On Monday, Mr. Vincenti’s wife, who is a Polish researcher on vaccines, was already on her computer trying to book a flight for her mother. “We are going to cook something nice tonight,” Mr. Vincenti said, “but for Champagne we are going to wait for the grandparents.”
The changes announced on Monday apply only to air travel and do not affect restrictions along the land border, Mr. Zients said. He referred a question about which vaccines would qualify under the new rules to the C.D.C., which did not directly answer inquiries on the topic.
“International travel is critical to connecting families and friends, to fueling small and large businesses, to promoting the open exchange of ideas and culture,” Mr. Zients said. “That’s why, with science and public health as our guide, we have developed a new international air travel system that both enhances the safety of Americans here at home and enhances the safety of international air travel.”
But along with opening up travel for some, the new rules shut it down for others. Unvaccinated people will soon be broadly banned from visiting the United States even if they are coming from countries such as Japan that have not faced restrictions on travel to America during the pandemic.
The Trump administration began enforcing the bans against foreign travelers in January 2020 in the hopes of preventing the spread of disease. The effort was largely unsuccessful.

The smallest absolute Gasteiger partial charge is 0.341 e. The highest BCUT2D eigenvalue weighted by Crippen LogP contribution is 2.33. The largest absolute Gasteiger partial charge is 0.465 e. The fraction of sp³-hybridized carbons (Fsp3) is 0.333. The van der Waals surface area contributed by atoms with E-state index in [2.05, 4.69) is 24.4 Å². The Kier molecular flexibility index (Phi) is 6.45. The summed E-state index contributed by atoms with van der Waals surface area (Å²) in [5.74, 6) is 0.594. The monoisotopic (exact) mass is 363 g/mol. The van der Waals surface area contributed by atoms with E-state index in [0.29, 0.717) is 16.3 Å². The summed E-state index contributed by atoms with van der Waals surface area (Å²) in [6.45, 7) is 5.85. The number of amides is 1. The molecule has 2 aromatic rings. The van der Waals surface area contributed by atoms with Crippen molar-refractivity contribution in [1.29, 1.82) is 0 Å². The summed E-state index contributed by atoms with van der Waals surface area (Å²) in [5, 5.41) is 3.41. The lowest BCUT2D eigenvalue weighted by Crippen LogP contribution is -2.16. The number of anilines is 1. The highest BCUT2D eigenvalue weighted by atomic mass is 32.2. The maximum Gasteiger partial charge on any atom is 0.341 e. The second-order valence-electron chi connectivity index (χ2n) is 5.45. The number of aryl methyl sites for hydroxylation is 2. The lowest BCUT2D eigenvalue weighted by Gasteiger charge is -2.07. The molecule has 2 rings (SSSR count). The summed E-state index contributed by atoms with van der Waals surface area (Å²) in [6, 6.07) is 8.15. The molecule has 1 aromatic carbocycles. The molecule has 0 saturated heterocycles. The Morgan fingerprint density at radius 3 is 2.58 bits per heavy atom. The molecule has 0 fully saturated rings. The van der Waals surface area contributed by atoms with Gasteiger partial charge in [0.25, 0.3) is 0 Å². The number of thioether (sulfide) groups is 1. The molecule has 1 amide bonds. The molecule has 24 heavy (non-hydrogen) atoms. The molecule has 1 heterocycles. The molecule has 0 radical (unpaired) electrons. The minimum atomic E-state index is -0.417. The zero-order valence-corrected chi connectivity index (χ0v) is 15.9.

Emma Bubola contributed reporting from Rome, and Stephen Castle from London.
At a virtual summit on Wednesday, while the annual United Nations General Assembly meeting is underway, President Biden will urge other vaccine-producing countries to balance their domestic needs with a renewed focus on manufacturing and distributing doses to poor nations in desperate need of them.
The push, which White House officials say seeks to inject urgency into vaccine diplomacy, will test Mr. Biden’s doctrine of furthering American interests by building global coalitions. Covax, the United Nations-backed vaccine program, is so far behind schedule that not even 10 percent of the population in poor nations is fully vaccinated, experts said. And the landscape is even more challenging now than when Covax was created in April 2020.